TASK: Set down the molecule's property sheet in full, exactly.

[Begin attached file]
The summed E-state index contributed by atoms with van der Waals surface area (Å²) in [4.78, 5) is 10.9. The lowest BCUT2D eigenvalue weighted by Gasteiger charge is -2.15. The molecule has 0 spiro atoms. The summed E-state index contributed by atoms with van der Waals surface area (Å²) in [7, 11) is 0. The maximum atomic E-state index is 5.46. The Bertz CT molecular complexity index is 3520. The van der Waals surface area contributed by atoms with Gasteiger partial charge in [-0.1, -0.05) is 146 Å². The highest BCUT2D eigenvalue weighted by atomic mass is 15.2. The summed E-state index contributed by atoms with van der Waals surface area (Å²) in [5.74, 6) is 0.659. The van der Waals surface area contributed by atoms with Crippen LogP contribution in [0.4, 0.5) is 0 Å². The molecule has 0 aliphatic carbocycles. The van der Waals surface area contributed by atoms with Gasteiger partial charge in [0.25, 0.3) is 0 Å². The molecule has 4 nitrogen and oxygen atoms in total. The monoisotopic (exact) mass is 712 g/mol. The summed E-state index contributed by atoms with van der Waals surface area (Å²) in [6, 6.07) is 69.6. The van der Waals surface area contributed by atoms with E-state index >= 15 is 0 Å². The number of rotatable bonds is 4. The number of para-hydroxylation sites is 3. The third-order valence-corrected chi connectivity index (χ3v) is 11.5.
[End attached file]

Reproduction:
The summed E-state index contributed by atoms with van der Waals surface area (Å²) in [4.78, 5) is 10.9. The lowest BCUT2D eigenvalue weighted by Gasteiger charge is -2.15. The molecule has 0 spiro atoms. The summed E-state index contributed by atoms with van der Waals surface area (Å²) in [7, 11) is 0. The maximum atomic E-state index is 5.46. The Bertz CT molecular complexity index is 3520. The van der Waals surface area contributed by atoms with Gasteiger partial charge in [-0.1, -0.05) is 146 Å². The highest BCUT2D eigenvalue weighted by atomic mass is 15.2. The summed E-state index contributed by atoms with van der Waals surface area (Å²) in [5.74, 6) is 0.659. The van der Waals surface area contributed by atoms with Crippen LogP contribution in [0.4, 0.5) is 0 Å². The molecule has 0 aliphatic carbocycles. The van der Waals surface area contributed by atoms with Gasteiger partial charge in [0.25, 0.3) is 0 Å². The molecule has 4 nitrogen and oxygen atoms in total. The monoisotopic (exact) mass is 712 g/mol. The summed E-state index contributed by atoms with van der Waals surface area (Å²) in [6, 6.07) is 69.6. The van der Waals surface area contributed by atoms with E-state index >= 15 is 0 Å². The number of rotatable bonds is 4. The number of para-hydroxylation sites is 3. The third-order valence-corrected chi connectivity index (χ3v) is 11.5.